Even After Ban On Firecrackers By Supreme Court, Dehli’s Air Quality Remains The Same No Change

Delhi and the National Capital Region woke up to a blanket of smog on Friday, after a quiet and promising Diwali evening gave bursting of firecrackers till late night on Thursday, despite a Supreme Court ban on their sale in the NCR.

The online indicators of the pollution monitoring stations in the city glowed red, indicating a ‘very poor’ air quality as the volume of ultra fine particulates PM2.5 and PM10, which enter the respiratory system and manage to reach the bloodstream, sharply rose from around 7 pm on Thursday.

But as the festivities picked up, the faint echos of crackers started growing louder.

According to the SAFAR (System of Air Quality and Weather Forecasting And Research), the 24-hour rolling average of PM2.5 and PM10 were 154 and 256 micrograms per cubic metre respectively at around 11 pm yesterday.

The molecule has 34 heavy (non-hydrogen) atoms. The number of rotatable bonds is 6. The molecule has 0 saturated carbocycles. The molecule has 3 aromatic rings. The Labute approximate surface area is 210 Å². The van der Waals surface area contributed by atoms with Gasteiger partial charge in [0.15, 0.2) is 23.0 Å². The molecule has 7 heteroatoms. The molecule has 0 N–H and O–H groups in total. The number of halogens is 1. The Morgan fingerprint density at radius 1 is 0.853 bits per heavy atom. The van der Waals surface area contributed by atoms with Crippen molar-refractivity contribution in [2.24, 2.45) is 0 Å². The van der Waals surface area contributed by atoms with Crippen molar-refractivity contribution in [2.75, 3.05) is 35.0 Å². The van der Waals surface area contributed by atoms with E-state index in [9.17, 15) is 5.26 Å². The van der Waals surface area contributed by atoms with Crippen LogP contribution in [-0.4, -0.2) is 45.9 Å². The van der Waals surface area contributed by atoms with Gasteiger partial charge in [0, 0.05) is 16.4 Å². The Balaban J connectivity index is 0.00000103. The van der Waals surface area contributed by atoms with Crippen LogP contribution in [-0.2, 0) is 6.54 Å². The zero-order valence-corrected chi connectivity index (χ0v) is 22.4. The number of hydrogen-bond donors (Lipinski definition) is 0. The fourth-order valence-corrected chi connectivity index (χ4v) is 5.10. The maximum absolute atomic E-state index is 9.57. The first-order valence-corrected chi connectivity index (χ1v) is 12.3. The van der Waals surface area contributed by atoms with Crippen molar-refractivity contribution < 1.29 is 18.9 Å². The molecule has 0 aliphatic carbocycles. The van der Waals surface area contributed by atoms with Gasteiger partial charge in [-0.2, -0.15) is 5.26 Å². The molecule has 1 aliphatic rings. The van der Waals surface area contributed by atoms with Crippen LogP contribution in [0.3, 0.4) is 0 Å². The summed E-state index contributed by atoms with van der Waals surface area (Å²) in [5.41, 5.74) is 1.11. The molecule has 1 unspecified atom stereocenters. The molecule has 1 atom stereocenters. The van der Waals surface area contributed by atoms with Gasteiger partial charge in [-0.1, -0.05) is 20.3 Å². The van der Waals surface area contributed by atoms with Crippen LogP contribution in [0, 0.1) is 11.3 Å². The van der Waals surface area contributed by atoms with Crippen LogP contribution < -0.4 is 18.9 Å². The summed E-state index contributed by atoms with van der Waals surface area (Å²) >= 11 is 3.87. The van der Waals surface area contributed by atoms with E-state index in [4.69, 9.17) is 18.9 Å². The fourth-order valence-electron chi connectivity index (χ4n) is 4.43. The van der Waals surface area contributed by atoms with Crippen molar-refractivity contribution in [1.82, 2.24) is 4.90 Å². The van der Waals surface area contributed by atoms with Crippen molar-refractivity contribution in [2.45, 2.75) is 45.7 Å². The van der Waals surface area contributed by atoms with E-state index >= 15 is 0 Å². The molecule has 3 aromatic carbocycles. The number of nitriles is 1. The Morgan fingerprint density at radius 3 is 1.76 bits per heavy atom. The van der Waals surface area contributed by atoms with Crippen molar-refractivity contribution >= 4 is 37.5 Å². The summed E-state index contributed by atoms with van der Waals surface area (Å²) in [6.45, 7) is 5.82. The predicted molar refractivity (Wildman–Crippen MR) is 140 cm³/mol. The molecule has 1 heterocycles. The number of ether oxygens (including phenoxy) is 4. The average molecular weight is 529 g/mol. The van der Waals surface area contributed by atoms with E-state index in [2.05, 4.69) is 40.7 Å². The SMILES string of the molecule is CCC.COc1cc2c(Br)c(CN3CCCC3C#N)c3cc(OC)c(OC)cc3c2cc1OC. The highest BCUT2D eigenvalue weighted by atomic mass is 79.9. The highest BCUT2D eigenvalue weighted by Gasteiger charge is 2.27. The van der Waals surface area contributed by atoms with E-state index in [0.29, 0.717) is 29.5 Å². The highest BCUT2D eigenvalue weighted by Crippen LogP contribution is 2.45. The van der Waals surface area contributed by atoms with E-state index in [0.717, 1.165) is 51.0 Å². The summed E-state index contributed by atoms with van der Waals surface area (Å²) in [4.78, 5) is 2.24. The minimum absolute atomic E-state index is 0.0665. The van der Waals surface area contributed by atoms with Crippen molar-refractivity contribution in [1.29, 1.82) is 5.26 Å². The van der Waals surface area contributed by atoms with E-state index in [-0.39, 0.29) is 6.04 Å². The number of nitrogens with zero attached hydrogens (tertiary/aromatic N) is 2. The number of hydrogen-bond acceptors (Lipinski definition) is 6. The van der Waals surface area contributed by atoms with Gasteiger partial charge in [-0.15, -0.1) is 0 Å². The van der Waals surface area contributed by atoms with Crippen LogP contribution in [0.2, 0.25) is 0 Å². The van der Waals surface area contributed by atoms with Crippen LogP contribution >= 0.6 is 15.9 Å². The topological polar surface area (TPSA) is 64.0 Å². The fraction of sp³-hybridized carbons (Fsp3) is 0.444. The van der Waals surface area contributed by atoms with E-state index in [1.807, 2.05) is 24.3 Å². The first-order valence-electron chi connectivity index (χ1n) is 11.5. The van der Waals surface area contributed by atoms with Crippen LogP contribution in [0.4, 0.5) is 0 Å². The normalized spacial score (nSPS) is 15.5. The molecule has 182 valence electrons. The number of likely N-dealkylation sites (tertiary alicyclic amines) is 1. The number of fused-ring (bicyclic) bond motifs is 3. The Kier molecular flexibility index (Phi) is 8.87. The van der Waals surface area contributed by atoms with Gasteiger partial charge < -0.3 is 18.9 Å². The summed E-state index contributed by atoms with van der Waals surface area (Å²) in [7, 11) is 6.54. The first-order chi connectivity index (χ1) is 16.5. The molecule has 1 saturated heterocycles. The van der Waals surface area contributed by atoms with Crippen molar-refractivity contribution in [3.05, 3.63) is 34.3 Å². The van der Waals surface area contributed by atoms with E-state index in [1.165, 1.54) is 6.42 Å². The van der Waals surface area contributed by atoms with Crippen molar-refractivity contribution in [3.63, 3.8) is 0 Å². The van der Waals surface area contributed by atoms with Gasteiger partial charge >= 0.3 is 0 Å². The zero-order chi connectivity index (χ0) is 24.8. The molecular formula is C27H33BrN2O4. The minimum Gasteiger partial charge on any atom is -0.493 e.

It has forecast that the pollution levels will peak between 11 pm and 3 am.

The Supreme Court-appointed Environment Pollution Prevention and Control Authority (EPCA) is empowered to enforce the Graded Response Action Plan (GRAP) to combat air pollution in Delhi-NCR.

Measures under the GRAP’s ‘very poor’ and ‘severe’ categories, which include a ban on diesel generator sets, came into effect on October 17 and they will remain in force till March 15.